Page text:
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Wheat straw transformation with Acetobacter to produce bacterial cellulose, Miriam Ribul, 2019

An interdisciplinary biotechnology, materials science and design collaboration to produce novel flexible composites for textile applications.

At a glance

  • The research uses agricultural by-products as a sustainable feedstock for biomaterial development.
  • The project will use lignin to alter the surface properties of the bacterial cellulose.
  • We will assess novel flexible biomaterials for high-performance textile applications.

Key details

More information

The research will explore the use of straw extracts to modify the surface properties of bacterial cellulose and enable the direct synthesis of durable materials for textiles. Bacterial cellulose has been suggested as a sustainable alternative for the biomanufacturing of textiles, but it lacks the durability and hydrophobicity that are needed in apparel applications. The project will investigate the use of lignin and hemicellulose, underutilised component of wheat straw, to modify the surface of the bacterial cellulose for the production of novel high-performance composites in textile applications. The team will produce bacterial cellulose composites using lignin nanoparticles and wheat straw hemicellulose in situ or ex situ in order to improve textile characteristics and compare this to chemical modifications.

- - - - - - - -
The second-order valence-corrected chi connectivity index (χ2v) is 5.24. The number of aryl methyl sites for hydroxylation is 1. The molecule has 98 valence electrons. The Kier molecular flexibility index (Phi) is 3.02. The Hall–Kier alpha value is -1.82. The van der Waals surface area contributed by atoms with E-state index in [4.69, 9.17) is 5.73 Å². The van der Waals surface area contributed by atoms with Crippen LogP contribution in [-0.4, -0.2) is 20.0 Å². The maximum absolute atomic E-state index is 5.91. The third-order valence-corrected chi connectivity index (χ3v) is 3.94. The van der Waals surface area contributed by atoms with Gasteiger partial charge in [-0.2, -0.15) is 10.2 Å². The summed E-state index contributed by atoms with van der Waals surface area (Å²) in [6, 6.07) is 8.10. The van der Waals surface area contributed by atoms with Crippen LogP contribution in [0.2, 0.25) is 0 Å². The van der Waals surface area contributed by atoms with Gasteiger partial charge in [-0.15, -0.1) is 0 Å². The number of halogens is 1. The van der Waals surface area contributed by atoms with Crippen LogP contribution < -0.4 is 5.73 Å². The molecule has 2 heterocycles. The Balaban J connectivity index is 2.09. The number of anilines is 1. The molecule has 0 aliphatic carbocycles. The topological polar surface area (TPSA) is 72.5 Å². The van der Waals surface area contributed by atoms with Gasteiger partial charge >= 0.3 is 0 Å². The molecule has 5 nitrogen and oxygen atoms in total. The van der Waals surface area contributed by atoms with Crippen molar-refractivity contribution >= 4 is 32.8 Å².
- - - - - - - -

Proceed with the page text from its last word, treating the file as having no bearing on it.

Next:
The Proof of Concept (PoC) project is led by Professor Simon McQueen-Mason at the University of York. The project involves the University of York where Dr Alexandra Lanot will produce the bacterial cellulose composites. Dr Yoselin Benitez-Alfonso at the University of Leeds will analyse the structure of the composites and Professor Ningtao Mao will test their mechanical properties. Dr Miriam Ribul at the Royal College of Art will evaluate the manufacturing processes for textile applications and engage with designers. The research will form part of the Sustainable Future Materials theme of the Materials Science Research Centre to design and develop textiles from crop residues and biowaste.

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Wheat straw transformation with Acetobacter to produce bacterial cellulose, Miriam Ribul, 2019

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